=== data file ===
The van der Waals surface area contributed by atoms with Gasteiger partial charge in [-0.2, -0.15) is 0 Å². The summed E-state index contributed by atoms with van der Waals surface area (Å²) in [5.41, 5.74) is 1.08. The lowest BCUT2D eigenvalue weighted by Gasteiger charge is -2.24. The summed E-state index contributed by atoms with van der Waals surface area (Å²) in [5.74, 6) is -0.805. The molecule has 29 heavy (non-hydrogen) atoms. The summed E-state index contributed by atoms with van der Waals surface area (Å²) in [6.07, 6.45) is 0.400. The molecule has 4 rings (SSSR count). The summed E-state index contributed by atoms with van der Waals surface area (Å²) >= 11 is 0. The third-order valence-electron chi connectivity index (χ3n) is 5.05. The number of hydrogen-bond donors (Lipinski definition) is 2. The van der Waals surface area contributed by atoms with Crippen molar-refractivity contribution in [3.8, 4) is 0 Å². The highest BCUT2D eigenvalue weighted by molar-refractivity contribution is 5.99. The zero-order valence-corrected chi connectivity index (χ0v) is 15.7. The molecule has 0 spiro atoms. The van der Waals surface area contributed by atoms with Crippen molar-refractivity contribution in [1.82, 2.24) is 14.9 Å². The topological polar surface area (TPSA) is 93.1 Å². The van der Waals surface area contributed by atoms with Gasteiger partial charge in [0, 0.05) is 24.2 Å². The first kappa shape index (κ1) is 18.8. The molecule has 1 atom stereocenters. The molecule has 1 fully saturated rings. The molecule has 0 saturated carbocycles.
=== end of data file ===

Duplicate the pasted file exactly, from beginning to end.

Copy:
The van der Waals surface area contributed by atoms with Gasteiger partial charge in [-0.2, -0.15) is 0 Å². The summed E-state index contributed by atoms with van der Waals surface area (Å²) in [5.41, 5.74) is 1.08. The lowest BCUT2D eigenvalue weighted by Gasteiger charge is -2.24. The summed E-state index contributed by atoms with van der Waals surface area (Å²) in [5.74, 6) is -0.805. The molecule has 29 heavy (non-hydrogen) atoms. The summed E-state index contributed by atoms with van der Waals surface area (Å²) in [6.07, 6.45) is 0.400. The molecule has 4 rings (SSSR count). The summed E-state index contributed by atoms with van der Waals surface area (Å²) >= 11 is 0. The third-order valence-electron chi connectivity index (χ3n) is 5.05. The number of hydrogen-bond donors (Lipinski definition) is 2. The van der Waals surface area contributed by atoms with Crippen molar-refractivity contribution in [3.8, 4) is 0 Å². The highest BCUT2D eigenvalue weighted by molar-refractivity contribution is 5.99. The zero-order valence-corrected chi connectivity index (χ0v) is 15.7. The molecule has 0 spiro atoms. The van der Waals surface area contributed by atoms with Crippen molar-refractivity contribution in [1.82, 2.24) is 14.9 Å². The topological polar surface area (TPSA) is 93.1 Å². The van der Waals surface area contributed by atoms with Gasteiger partial charge in [0, 0.05) is 24.2 Å². The first kappa shape index (κ1) is 18.8. The molecule has 1 atom stereocenters. The molecule has 1 fully saturated rings. The molecule has 0 saturated carbocycles.